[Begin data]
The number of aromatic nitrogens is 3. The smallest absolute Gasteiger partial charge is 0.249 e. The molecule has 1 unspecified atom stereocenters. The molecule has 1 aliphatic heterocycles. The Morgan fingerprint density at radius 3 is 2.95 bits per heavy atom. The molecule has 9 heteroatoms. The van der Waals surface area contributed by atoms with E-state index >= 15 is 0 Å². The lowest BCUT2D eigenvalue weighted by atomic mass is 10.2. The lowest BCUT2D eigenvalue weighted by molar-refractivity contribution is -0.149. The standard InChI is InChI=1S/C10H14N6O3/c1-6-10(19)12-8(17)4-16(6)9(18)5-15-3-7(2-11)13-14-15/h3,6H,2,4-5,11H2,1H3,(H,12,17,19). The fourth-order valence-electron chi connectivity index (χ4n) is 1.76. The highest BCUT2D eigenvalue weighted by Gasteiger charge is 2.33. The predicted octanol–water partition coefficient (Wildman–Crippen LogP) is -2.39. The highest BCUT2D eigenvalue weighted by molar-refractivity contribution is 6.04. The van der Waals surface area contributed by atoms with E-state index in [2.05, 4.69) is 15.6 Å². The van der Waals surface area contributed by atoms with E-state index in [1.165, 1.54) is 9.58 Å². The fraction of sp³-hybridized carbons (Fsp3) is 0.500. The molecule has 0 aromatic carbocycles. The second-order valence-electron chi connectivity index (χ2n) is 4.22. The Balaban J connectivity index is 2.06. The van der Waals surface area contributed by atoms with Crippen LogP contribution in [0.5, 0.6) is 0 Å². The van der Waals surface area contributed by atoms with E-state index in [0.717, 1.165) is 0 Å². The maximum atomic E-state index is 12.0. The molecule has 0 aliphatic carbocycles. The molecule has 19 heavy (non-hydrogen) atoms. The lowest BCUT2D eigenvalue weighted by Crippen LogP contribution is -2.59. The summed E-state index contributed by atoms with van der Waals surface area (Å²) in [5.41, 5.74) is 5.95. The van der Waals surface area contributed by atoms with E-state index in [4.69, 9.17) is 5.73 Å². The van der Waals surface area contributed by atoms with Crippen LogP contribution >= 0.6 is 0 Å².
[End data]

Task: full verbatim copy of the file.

The number of aromatic nitrogens is 3. The smallest absolute Gasteiger partial charge is 0.249 e. The molecule has 1 unspecified atom stereocenters. The molecule has 1 aliphatic heterocycles. The Morgan fingerprint density at radius 3 is 2.95 bits per heavy atom. The molecule has 9 heteroatoms. The van der Waals surface area contributed by atoms with E-state index >= 15 is 0 Å². The lowest BCUT2D eigenvalue weighted by atomic mass is 10.2. The lowest BCUT2D eigenvalue weighted by molar-refractivity contribution is -0.149. The standard InChI is InChI=1S/C10H14N6O3/c1-6-10(19)12-8(17)4-16(6)9(18)5-15-3-7(2-11)13-14-15/h3,6H,2,4-5,11H2,1H3,(H,12,17,19). The fourth-order valence-electron chi connectivity index (χ4n) is 1.76. The highest BCUT2D eigenvalue weighted by Gasteiger charge is 2.33. The predicted octanol–water partition coefficient (Wildman–Crippen LogP) is -2.39. The highest BCUT2D eigenvalue weighted by molar-refractivity contribution is 6.04. The van der Waals surface area contributed by atoms with E-state index in [2.05, 4.69) is 15.6 Å². The van der Waals surface area contributed by atoms with E-state index in [1.165, 1.54) is 9.58 Å². The fraction of sp³-hybridized carbons (Fsp3) is 0.500. The molecule has 0 aromatic carbocycles. The second-order valence-electron chi connectivity index (χ2n) is 4.22. The Balaban J connectivity index is 2.06. The van der Waals surface area contributed by atoms with Crippen LogP contribution in [0.5, 0.6) is 0 Å². The van der Waals surface area contributed by atoms with E-state index in [0.717, 1.165) is 0 Å². The maximum atomic E-state index is 12.0. The molecule has 0 aliphatic carbocycles. The molecule has 19 heavy (non-hydrogen) atoms. The lowest BCUT2D eigenvalue weighted by Crippen LogP contribution is -2.59. The summed E-state index contributed by atoms with van der Waals surface area (Å²) in [5.41, 5.74) is 5.95. The van der Waals surface area contributed by atoms with E-state index in [4.69, 9.17) is 5.73 Å². The van der Waals surface area contributed by atoms with Crippen LogP contribution >= 0.6 is 0 Å².